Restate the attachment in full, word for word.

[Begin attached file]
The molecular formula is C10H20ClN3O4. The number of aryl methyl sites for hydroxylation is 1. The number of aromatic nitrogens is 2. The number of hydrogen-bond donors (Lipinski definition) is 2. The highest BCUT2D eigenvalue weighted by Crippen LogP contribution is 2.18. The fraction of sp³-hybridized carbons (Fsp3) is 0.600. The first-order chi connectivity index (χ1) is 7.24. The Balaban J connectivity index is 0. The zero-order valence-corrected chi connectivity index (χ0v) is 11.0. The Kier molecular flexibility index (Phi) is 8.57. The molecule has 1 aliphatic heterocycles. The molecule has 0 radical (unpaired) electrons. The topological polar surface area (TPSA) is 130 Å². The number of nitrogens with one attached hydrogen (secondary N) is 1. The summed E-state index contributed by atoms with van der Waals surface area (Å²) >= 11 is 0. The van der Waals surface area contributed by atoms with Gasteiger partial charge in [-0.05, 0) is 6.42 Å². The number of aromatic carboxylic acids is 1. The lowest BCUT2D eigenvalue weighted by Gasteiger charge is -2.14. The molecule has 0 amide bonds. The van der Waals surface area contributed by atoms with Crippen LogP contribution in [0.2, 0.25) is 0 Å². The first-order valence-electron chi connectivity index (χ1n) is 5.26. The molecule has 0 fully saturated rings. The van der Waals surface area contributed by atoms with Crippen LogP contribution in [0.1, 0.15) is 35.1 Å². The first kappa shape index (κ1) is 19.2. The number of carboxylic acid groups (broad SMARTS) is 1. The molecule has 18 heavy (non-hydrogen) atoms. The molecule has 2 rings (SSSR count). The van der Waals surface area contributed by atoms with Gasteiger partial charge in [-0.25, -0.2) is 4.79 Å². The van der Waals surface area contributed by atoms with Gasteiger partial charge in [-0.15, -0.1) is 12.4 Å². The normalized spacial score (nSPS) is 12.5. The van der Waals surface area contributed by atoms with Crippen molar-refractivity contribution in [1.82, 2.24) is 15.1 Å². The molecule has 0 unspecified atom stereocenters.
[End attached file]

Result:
The molecular formula is C10H20ClN3O4. The number of aryl methyl sites for hydroxylation is 1. The number of aromatic nitrogens is 2. The number of hydrogen-bond donors (Lipinski definition) is 2. The highest BCUT2D eigenvalue weighted by Crippen LogP contribution is 2.18. The fraction of sp³-hybridized carbons (Fsp3) is 0.600. The first-order chi connectivity index (χ1) is 7.24. The Balaban J connectivity index is 0. The zero-order valence-corrected chi connectivity index (χ0v) is 11.0. The Kier molecular flexibility index (Phi) is 8.57. The molecule has 1 aliphatic heterocycles. The molecule has 0 radical (unpaired) electrons. The topological polar surface area (TPSA) is 130 Å². The number of nitrogens with one attached hydrogen (secondary N) is 1. The summed E-state index contributed by atoms with van der Waals surface area (Å²) >= 11 is 0. The van der Waals surface area contributed by atoms with Gasteiger partial charge in [-0.05, 0) is 6.42 Å². The number of aromatic carboxylic acids is 1. The lowest BCUT2D eigenvalue weighted by Gasteiger charge is -2.14. The molecule has 0 amide bonds. The van der Waals surface area contributed by atoms with Crippen LogP contribution in [0.2, 0.25) is 0 Å². The first-order valence-electron chi connectivity index (χ1n) is 5.26. The molecule has 0 fully saturated rings. The van der Waals surface area contributed by atoms with Crippen LogP contribution in [0.1, 0.15) is 35.1 Å². The first kappa shape index (κ1) is 19.2. The number of carboxylic acid groups (broad SMARTS) is 1. The molecule has 18 heavy (non-hydrogen) atoms. The molecule has 2 rings (SSSR count). The van der Waals surface area contributed by atoms with Gasteiger partial charge in [-0.25, -0.2) is 4.79 Å². The van der Waals surface area contributed by atoms with Gasteiger partial charge in [-0.15, -0.1) is 12.4 Å². The normalized spacial score (nSPS) is 12.5. The van der Waals surface area contributed by atoms with Crippen molar-refractivity contribution in [1.82, 2.24) is 15.1 Å². The molecule has 0 unspecified atom stereocenters.